Abstract

This lesson will challenge students to think creatively by having them design and build water balloon catchers from random scrap materials, while requiring them to take into consideration a multitude of variables including: cost, maintenance, total capacity, etc. After completing their water balloon catchers, students will collect data based on the performance of all catchers designed by the class. Students will then construct at least two bar graphs to be used in a commercial advocating the purchase of their group's catcher.

Algebra

Use mathematical models to represent and understand quantitative relationships
• model problem situations with objects and use representations such as graphs, tables, and equations to draw conclusions.
Data Analysis and Probability

Formulate questions that can be addressed with data and collect, organize, and display relevant data to answer them
• Design investigations to address a question and consider how data-collection methods affect the nature of the data set
• Collect data using observations, surveys, and experiments
• Represent data using tables and graphs such as line plots, bar graphs, and line graphs
Select and use appropriate statistical methods to analyze data
• Describe the shape and important features of a set of data and compare related data sets, with an emphasis on how the data are distributed
• Use measures of center, focusing on the median, and understand what each does and does not indicate about the data set
• Compare different representations of the same data and evaluate how well each representation shows important aspects of the data.
Understand and apply basic concepts of probability
• Describe events as likely or unlikely and discuss the degree of likelihood using such words as certain, equally likely, and impossible
• Predict the probability of outcomes of simple experiments and test the predictions
Student Prerequisites

• Technological:

Students must be able to:

• perform basic mouse manipulations such as point, click and drag
• use a browser such as Netscape for experimenting with the activities
Teacher Preparation

Have a pretend store set up where students can "purchase" scrap materials.

Students will need:
• enough scrap materials so that each group is able to design and construct water balloon catchers.

Lesson Outline

1. Focus and Review
• Review vocabulary covered to this point.
• Review all types of graphs you have covered to this point.
• Explain the term misleading graph.
• Begin a discussion on how misleading graphs are used in advertising.
1. Objectives
2. Students will analyze and compare graphs in order to identify appropriate conclusions and determine if a particular graphical display is misleading.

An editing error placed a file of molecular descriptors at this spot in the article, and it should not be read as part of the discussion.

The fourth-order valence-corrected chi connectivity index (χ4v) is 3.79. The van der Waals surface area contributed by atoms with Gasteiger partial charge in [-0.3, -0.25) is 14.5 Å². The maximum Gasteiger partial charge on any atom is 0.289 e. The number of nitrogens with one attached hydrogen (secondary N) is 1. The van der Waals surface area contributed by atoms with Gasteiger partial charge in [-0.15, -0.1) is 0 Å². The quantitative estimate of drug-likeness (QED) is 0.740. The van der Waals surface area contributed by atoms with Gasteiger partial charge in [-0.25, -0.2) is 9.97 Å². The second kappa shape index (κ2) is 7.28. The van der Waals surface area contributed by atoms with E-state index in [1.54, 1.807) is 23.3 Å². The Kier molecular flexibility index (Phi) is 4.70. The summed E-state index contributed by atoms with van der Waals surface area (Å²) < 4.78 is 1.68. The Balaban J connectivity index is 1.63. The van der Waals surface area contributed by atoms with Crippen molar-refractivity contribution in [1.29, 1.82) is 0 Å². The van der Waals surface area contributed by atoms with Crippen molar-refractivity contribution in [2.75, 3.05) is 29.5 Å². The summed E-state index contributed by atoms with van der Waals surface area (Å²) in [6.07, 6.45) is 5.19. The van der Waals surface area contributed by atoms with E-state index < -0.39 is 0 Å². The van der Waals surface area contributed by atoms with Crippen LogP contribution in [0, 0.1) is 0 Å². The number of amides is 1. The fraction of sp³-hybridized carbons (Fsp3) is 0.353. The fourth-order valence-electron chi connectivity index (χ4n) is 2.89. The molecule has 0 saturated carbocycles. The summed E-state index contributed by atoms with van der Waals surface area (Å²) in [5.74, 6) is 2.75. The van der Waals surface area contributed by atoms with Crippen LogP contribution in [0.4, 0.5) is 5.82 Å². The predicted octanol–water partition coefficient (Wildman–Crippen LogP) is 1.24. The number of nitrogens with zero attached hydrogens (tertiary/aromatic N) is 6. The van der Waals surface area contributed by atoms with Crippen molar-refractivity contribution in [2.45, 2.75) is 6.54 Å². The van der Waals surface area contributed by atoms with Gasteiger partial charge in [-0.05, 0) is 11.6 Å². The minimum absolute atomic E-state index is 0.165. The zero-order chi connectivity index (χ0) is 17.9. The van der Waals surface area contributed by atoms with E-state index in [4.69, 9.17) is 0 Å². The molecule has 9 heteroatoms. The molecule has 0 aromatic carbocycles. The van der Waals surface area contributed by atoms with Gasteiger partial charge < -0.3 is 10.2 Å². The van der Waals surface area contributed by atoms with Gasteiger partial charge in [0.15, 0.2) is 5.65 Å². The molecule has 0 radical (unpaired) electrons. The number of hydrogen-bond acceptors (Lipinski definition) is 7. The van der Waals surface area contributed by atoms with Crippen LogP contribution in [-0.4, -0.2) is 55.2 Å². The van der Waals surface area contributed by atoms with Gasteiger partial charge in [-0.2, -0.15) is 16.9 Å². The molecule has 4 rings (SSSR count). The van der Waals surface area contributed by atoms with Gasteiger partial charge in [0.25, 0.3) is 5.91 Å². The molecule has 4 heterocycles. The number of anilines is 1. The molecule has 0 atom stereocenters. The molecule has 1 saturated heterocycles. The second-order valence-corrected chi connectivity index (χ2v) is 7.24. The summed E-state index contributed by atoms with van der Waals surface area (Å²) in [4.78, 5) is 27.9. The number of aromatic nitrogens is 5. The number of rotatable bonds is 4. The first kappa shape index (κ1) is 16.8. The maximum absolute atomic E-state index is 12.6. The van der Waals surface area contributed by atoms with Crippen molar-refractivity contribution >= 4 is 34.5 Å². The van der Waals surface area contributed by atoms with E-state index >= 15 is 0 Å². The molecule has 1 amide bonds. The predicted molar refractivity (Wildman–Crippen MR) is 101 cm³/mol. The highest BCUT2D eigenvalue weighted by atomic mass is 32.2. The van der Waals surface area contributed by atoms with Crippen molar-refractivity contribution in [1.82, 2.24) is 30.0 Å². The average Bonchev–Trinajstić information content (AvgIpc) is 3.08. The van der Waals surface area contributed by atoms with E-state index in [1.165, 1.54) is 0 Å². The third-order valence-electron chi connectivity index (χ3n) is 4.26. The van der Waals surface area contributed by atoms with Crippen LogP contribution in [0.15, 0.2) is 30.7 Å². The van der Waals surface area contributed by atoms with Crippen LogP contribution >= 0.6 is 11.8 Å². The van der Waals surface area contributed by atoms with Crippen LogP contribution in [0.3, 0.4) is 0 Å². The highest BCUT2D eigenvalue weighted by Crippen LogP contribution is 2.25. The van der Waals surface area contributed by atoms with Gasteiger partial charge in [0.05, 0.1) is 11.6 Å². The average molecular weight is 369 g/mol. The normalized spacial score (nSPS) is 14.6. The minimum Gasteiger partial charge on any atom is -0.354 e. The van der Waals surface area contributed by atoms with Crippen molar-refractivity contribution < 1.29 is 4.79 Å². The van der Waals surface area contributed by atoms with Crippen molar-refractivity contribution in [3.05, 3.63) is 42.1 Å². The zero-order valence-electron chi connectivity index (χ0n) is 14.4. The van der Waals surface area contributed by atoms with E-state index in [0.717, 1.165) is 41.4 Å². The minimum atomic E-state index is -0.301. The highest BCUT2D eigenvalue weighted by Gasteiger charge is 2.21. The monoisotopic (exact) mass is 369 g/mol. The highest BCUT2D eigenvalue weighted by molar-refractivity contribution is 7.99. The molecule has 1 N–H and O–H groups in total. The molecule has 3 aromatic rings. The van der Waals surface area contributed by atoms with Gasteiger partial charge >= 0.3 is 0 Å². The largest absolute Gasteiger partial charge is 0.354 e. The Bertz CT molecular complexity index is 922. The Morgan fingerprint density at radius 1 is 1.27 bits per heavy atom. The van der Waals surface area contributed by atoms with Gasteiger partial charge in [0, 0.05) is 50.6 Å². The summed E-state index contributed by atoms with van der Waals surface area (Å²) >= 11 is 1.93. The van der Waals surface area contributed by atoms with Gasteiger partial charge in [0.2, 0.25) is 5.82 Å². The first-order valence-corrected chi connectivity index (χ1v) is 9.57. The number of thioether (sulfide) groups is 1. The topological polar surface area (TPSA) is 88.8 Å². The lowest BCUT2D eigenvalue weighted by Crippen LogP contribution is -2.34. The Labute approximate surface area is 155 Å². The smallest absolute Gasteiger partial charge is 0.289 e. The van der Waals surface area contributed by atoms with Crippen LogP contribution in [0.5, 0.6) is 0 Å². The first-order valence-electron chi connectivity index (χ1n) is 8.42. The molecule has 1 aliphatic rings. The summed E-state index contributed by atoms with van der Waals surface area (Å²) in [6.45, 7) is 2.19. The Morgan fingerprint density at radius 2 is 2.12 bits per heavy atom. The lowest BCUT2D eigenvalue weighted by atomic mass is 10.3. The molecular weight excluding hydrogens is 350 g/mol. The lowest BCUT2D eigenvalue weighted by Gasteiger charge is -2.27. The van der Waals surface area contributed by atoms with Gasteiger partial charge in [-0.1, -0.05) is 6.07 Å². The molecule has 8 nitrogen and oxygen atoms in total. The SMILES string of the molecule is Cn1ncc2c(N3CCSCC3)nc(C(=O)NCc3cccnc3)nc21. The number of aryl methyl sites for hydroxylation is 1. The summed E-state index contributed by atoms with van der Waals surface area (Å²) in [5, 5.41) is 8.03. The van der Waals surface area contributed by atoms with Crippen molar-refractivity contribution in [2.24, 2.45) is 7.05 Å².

3. Teacher Input
1. Guided Practice
• Allow time for the students to familiarize themselves with the applets while you circulate throughout the room answering any questions.
Teacher Input

• Have students turn off their monitor.
• Explain to the students their assignment:

You are to work in pairs to construct a water balloon catcher. You have been alloted X amount of dollars to purchase supplies. (Have a store set up in the rear of the room. Materials can consist of almost any type of scrap you can collect from around the school, your home, or that your students collect and donate.) After these water balloon catchers are complete we will test them as a class. Each group will have the opportunity to drop 10 water balloons into their catcher in order to collect data on their group's catcher and their competitor's catchers based on:

• How many water balloons landed in the catcher?
• How many water balloons completely missed the catcher?
• How many water balloons dropped into the catcher and bounced out?
• Total number of balloons the catcher will hold at any given time.
• Did the catcher require any maintenance?
• Number of broken balloons.
• Number of balloons caught without breaking.
• Cost of balloon catcher.
• Total cost of balloon catcher including maintenance fees.

Once all the data has been collected you will design a commercial enticing people to purchase your water balloon catcher over your competitor's. You will need to include at least two graphs in your commercial. (These graphs can be misleading but are not required to be.)
1. Independent Practice
• Have the students construct their water balloon catchers.
Guided Practice

• Test the catchers and collect the data on the data sheet as a class.

Independent Practice

• Have the students design their graphs using the Bar Graph and/or the Histogram applets.
• Have students design their commercials.
• Have each group preform their commercial in front of the class.
• Have all the competing groups vote on which water balloon catcher they would buy based on the commercials (excluding their own).
1. Closure
• Select a few of the commercials to discuss.
• Discuss the graphs contained in the chosen commercials and why they may or may not be misleading.